After two years of streaming the festival experience, Pacific Region International Summer Music Association (PRISMA) returns to live performances this year with an orchestra of exceptional student musicians and a concert repertoire sure to please all music lovers.
“I’m excited for the students to be able to come together again to play music and learn, but I’m also excited for the audience,” says Arthur Arnold, artistic director and co-founder of PRISMA. “For the last two years, we have not had many opportunities to be part of something bigger, something where people can interact on a larger scale. There is nothing more powerful than the energy and excitement of the audience and the musicians in the same space, and we’re all looking forward to experiencing that again.”This year also marks PRISMA’s 10th anniversary, and to celebrate, there will be more concerts and guest artists, as well as collaborations with First Nations artists.“We’re thrilled to have the Lafayette String Quartet opening PRISMA on Tuesday, June 14,” says Andy Rice, PRISMA’s development and marketing director. “One of the pieces they will be performing is a world premiere co-composed by Anishinaabe artist Nicole Mandryk, who will be singing with the quartet. We are also excited that Drew Blaney from Tla’amin Nation has composed a song celebrating PRISMA’s 10th anniversary; he will perform the piece at PRISMA on the Beach with Tla’amin singers and drummers.”
Several of the evening concerts have special themes, including a focus on Beethoven, forgotten WWII-era Dutch composers and pieces that engage both listener and musician.
“We had planned to celebrate Beethoven’s 250th birthday in 2020, so now we have Beethoven’s Belated Birthday Bash, and that will be on Thursday, June 16,” says Arthur. “The following Thursday will be a powerful concert called Forbidden Music Regained. The evening features Second World War-era Dutch composers whose work was suppressed, and even today is rarely played.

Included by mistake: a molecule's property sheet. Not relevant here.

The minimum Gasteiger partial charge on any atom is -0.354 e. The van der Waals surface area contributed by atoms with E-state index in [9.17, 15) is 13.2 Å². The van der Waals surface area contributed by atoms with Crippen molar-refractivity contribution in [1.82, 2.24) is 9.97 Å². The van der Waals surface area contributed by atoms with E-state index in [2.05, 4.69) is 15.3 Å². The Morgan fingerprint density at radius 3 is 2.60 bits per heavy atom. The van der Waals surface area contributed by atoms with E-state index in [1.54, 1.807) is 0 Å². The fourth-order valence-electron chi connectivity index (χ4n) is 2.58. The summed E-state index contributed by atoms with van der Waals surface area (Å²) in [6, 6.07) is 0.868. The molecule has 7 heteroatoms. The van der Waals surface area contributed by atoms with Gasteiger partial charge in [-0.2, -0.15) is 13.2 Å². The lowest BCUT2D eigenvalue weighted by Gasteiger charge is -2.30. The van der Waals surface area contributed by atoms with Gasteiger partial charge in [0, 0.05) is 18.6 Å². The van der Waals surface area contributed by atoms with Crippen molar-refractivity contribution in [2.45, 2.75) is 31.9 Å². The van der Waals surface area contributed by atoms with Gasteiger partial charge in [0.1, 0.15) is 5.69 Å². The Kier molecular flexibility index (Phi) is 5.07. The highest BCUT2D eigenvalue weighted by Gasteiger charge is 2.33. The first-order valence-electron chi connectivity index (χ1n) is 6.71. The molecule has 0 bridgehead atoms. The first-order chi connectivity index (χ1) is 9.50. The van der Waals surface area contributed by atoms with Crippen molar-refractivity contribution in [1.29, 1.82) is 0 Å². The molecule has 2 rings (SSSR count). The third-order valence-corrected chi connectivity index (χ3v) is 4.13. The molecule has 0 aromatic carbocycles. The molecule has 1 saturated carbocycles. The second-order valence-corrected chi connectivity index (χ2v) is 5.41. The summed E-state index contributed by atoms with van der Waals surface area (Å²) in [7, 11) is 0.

“We wanted to hold a space during the festival to remember what is going on in the world, and by doing so, hopefully we can plant the seeds for a better future. Our final concert on Friday, June 24, which is also the same program for Sail to the Symphony the following afternoon, is called Bohemian Reflections, and we’ll be taking the audience and the musicians on a fun trip through a variety of musical landscapes.”
Variety of options
Tickets for all concerts went on sale on Wednesday, May 11, but Andy reminds residents that there are a variety of free and inexpensive opportunities to take part in PRISMA.
“The weekday afternoon programs are only $5 per day or free for youth, and are a more intimate way to experience PRISMA,” he says. “They feature two half-hour limelight concerts and two master classes with our instructors and students, and audience members are very involved; the instructor will explain why they are asking students to do things, so it’s a great way to learn more about the music.”
The concerto competition semi-finals on Wednesday, June 15, and PRISMA for Kids on Tuesday, June 21, are both entry by donation.
“These concerts will have wonderful music, and even though PRISMA for Kids is geared to children, we know that people of all ages will enjoy it,” adds Andy, “from the story of Scheherazade to our percussion ensemble, because who doesn’t like drums?”